on the field against Nebraska or a
bunch of 70-year-olds with forged
names and social security numbers.
)olorado cooked the Ducks of
Oregon in the Cotton Bowl, and in
the (pick a car manufacturer, it's
different every year) Gator Bowl, an
utranked Syracuse team crushed No.
23 Clemson 41-0.
r Four other bowls, the Aloha, Sun,
dependence and Holiday, were
decided by a combined score of 188-
75.
Lots of hype, lots of sponsors, but

as usual not much to the games.
Two of the best games on New
Year's Day were the Orange Bowl,
between Notre Dame and Florida
State, and the Rose Bowl, which
featured Northwestern and Southern
C~lifornia-
0 There was no corporate sponsor-
shp for either game. Was that a
coincidence? Absolutely, but ironic
nonetheless.
Perhaps Texas A&M coach R.C.
Slocum had the best idea the day
be'ore the (Builders Square) Alamo
Biwl.
:'I've always thought that teams
shpuld come in and play the game on
e second day," said Slocum, whose
e. 19 Aggies' 22-20 win over No.
1(Michigan was one of the few
exciting games. "We should say the
team that wins gets to stay for a week
and enjoy itself. The loser has to go
hoie."
The trip wouldn't be nearly as nice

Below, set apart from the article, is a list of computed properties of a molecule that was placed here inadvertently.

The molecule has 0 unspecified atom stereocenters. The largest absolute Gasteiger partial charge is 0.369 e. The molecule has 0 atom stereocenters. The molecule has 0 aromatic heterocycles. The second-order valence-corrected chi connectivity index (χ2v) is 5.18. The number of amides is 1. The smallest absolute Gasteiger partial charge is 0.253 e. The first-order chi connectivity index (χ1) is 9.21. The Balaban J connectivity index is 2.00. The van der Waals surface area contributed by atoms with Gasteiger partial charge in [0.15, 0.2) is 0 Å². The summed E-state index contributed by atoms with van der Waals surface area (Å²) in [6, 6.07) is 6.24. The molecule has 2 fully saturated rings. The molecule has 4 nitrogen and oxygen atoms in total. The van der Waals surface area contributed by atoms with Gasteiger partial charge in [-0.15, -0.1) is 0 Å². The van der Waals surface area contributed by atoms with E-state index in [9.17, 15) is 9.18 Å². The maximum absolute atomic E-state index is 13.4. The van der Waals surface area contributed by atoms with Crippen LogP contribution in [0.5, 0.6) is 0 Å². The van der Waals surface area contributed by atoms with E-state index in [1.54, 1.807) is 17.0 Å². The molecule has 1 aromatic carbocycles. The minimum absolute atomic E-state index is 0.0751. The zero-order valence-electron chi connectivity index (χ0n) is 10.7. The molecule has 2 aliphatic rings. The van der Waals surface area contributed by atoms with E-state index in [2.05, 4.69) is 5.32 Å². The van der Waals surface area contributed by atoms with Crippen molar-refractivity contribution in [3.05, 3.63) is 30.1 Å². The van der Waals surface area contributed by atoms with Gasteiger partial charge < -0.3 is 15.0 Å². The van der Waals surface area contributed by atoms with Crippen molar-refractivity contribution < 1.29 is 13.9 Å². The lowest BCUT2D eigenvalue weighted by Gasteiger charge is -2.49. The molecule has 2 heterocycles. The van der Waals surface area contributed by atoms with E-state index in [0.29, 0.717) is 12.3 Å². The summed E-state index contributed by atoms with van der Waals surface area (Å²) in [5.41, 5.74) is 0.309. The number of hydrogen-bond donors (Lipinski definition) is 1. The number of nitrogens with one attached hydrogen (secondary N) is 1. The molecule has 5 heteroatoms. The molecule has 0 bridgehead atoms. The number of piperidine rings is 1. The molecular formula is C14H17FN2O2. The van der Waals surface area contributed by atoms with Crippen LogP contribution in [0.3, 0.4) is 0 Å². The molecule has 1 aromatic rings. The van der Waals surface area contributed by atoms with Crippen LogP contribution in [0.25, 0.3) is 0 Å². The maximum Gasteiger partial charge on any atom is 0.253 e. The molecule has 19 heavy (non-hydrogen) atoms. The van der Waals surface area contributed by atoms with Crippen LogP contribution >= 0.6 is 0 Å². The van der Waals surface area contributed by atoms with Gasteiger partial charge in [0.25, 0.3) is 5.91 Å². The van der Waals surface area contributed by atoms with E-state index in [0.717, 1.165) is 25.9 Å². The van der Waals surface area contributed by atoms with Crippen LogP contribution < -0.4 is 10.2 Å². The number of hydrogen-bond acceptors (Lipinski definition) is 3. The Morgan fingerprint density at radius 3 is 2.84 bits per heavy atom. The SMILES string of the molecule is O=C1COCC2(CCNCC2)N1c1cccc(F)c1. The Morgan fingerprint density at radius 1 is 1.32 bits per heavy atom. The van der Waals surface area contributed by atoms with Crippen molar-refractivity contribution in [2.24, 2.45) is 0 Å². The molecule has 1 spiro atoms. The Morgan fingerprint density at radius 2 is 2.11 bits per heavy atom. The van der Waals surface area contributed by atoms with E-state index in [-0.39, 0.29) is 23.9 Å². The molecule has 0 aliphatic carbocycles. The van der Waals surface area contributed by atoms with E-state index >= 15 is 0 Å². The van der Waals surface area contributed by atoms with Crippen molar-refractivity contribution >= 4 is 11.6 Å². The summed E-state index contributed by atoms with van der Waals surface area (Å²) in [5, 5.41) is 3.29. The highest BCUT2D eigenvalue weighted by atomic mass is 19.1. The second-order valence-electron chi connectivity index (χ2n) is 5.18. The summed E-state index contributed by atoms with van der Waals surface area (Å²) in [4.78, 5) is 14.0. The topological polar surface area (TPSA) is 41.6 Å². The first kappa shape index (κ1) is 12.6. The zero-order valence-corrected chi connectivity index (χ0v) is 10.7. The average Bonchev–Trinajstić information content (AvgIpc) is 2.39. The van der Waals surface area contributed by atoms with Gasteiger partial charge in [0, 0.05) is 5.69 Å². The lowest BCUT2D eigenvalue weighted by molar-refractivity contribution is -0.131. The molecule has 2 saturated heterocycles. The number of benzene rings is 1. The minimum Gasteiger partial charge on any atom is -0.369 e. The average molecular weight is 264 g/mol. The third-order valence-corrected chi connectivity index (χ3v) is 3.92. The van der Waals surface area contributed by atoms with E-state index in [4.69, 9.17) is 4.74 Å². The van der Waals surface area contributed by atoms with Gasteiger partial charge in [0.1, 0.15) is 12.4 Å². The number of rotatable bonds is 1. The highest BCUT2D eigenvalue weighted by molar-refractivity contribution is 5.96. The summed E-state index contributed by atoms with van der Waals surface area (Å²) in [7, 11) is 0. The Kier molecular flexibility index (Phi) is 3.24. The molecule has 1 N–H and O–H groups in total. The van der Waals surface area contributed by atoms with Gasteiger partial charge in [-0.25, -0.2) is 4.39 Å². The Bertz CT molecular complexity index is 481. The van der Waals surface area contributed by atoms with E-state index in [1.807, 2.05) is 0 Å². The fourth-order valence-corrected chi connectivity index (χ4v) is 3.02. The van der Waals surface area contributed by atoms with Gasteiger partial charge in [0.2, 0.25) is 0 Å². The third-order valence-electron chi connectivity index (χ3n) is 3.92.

By Paul Barger
Daily Sports Writer
In a season filled with disappointment
and erratic play, last night's dominating
victory over Illinois was significantin the
Michigan men's basketball team's quest
for a Big Ten title.
The team was incredibly inconsistent
during the first part of the season and after
last Wednesday's loss to Wisconsin, it
appeared that the Wolverines would beas
mediocre as they were last year.
During the 1994-95 season, Michigan
got into a rut in which the squad would
have an inspired win followed by a disap-
pointing and frustrating loss.
A loss to the Illini, playing without
their star, Kiwane Garris, would have
given the Wolverines three games in six
games against a relatively easy schedule.
But Michigan was all business last

night, showing the same confidence and
talent that helped it embarrass North-
western Saturday.
Steve Fisher is finally getting leader-
ship and produc-
tion from his se-
nior captain,
Dugan Fife. Intwo
consecutive
games, Fife has
been aggressive
and confident on
both ends of the
floor. The guard is
* - alegitimate offen-
sive threat for the
first time in four years.
"He's making us a lot better," fresh-